HM Revenue & Customs (HMRC) is developing a new platform of digital services, which will ultimately enable tax agents to ‘self-serve’ and allow individual taxpayers and businesses to conduct all of their transactions online.
Tax agents will be able to see their clients’ payments and liabilities across the main business taxes and enable them to notify HMRC about new clients. Individuals and businesses will have a personalised ‘bank-style’ online homepage, which will contain an overview of their account, with links to filing and paying functions.
The Four Exemplar Services
HMRC wants to transform its services so that they are Digital by Default and support the department’s three core objectives of maximising revenue, minimising costs and improving the taxpayer experience.
Four Exemplar Services have been developed to open up the digital experience to different customer groups:
PAYE Online – In addition to allowing the taxpayer to view an online statement and a breakdown of how their tax has been calculated and spent, the service will also allow individuals to get information about their tax code and inform HMRC of any changes.
Paperless Self Assessment – This service is intended to allow Self Assessment taxpayers to have an end-to-end digital service, with guidance and messaging online, to help them complete their returns as accurately and efficiently as possible.
Tax for My Business – Designed to help small and medium sized enterprises with a mixture of education and support, this service will offer tailored guidance and links to their online transactions.
Agent Online Self Service – The current system of agent codes is set to be replaced by a new single registration process involving agents applying for a Unique Agent Reference (UAR) from HMRC. Due to be phased in during 2014/15, agents will be invited to apply for a UAR and asked to supply further information about themselves.
However, full access to the new service is not going to be granted to all, until the agent is ‘trusted’ by HMRC.
HMRC is still contemplating what criteria will need to be met, in order to achieve ‘trusted’ status.
Criteria under consideration include:
- How long the practice has been in existence
- Whether an individual (rather than the firm) within the practice is a member of a designated professional body
- The prevailing ‘footprint’ of the practice in terms of what HMRC already knows about the firm
- Whether the practice has Professional Indemnity Insurance
- The existence of a Practicing Certificate
- Licensed access to the Bar (for lawyers and legal practitioners)
- A VAT registration number
Agent and Client Statistics (formerly called Agent View)
Agent and Client Statistics aims to bring together information held on HMRC’s systems about agents and the filing, payment and compliance histories of their clients.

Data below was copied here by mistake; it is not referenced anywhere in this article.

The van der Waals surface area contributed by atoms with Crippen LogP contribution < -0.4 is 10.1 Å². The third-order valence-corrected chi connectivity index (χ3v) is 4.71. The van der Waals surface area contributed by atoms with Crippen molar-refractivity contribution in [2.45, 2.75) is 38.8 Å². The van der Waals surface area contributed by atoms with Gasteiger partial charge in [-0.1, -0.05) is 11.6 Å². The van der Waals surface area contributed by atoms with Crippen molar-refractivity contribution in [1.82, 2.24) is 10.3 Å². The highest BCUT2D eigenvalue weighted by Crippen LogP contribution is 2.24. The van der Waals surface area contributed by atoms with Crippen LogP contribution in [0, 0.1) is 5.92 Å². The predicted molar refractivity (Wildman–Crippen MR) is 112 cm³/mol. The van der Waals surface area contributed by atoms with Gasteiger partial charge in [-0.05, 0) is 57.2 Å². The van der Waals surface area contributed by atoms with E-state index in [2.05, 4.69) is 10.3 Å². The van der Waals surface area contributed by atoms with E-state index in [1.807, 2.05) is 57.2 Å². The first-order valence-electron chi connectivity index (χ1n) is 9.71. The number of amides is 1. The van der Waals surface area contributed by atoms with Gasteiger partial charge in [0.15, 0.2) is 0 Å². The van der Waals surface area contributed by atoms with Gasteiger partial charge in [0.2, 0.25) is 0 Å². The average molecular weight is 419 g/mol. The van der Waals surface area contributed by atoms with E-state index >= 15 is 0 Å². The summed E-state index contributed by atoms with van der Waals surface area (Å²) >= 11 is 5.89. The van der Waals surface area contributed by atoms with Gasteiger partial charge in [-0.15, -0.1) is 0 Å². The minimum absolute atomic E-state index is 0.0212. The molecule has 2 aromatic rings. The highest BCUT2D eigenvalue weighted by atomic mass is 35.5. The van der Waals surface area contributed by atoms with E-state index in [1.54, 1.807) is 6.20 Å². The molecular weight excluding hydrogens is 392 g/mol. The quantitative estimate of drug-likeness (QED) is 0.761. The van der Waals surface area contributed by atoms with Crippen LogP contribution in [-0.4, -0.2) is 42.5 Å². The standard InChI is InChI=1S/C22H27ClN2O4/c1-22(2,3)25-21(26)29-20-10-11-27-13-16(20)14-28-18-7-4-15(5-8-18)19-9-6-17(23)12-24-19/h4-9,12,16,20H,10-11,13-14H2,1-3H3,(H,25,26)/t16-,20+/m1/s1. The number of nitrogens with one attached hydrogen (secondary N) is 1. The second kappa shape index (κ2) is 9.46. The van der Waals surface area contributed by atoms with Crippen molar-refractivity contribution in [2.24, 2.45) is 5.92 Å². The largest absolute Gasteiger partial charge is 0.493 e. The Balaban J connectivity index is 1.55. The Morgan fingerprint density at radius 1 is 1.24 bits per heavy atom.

This has already proved to be a contentious issue. HMRC has advised the professional tax bodies that it will be asking agents to do more to ensure their clients’ compliance in an effort to close the tax gap. In response, the professional bodies have said that if they start to do more to assure their clients’ compliance, clients may stop using agents and try and deal with their affairs on their own, which could create even more problems.
During a recent HMRC presentation on the Tax Agent Strategy I attended in Coventry tax office last week, my fellow attendees were most unhappy that their access to the new digital services may be restricted because of the behaviour and non-compliance of some of their clients. As they pointed out, no matter how hard they try to encourage their rogue clients to file their returns and pay their taxes on time, some resolutely refuse to co-operate and simply follow their own timetables. One attendee said HMRC was effectively suggesting that clients with poor compliance histories should be ‘dropped’ and left to seek alternative help.
The HMRC presenter responded by admitting that clients’ compliance histories would reflect on the agent, but if HMRC could be reassured that every effort was being made to improve the behaviour of those clients, then this would not in itself prohibit trusted status.
Eventually, all of HMRC’s services will be accessed through the single Government domain; GOV.UK will enable access to all information and transactional digital services provided to the wider population and businesses by central Government using one web address.
Further information on the HMRC Tax Agent Strategy can be viewed on the HMRC website here http://abytx.co/1cKXsLk
Details concerning HMRC’s ‘Agent and Client Statistics’ can be accessed on the HMRC website here http://abytx.co/16CbttV
Author: Guy Smith, Senior Tax Consultant on the ReSource Tax and VAT Consultancy Team.
- HMRC Guidance for agents in preparing Returns (abbeytaxblog.co.uk)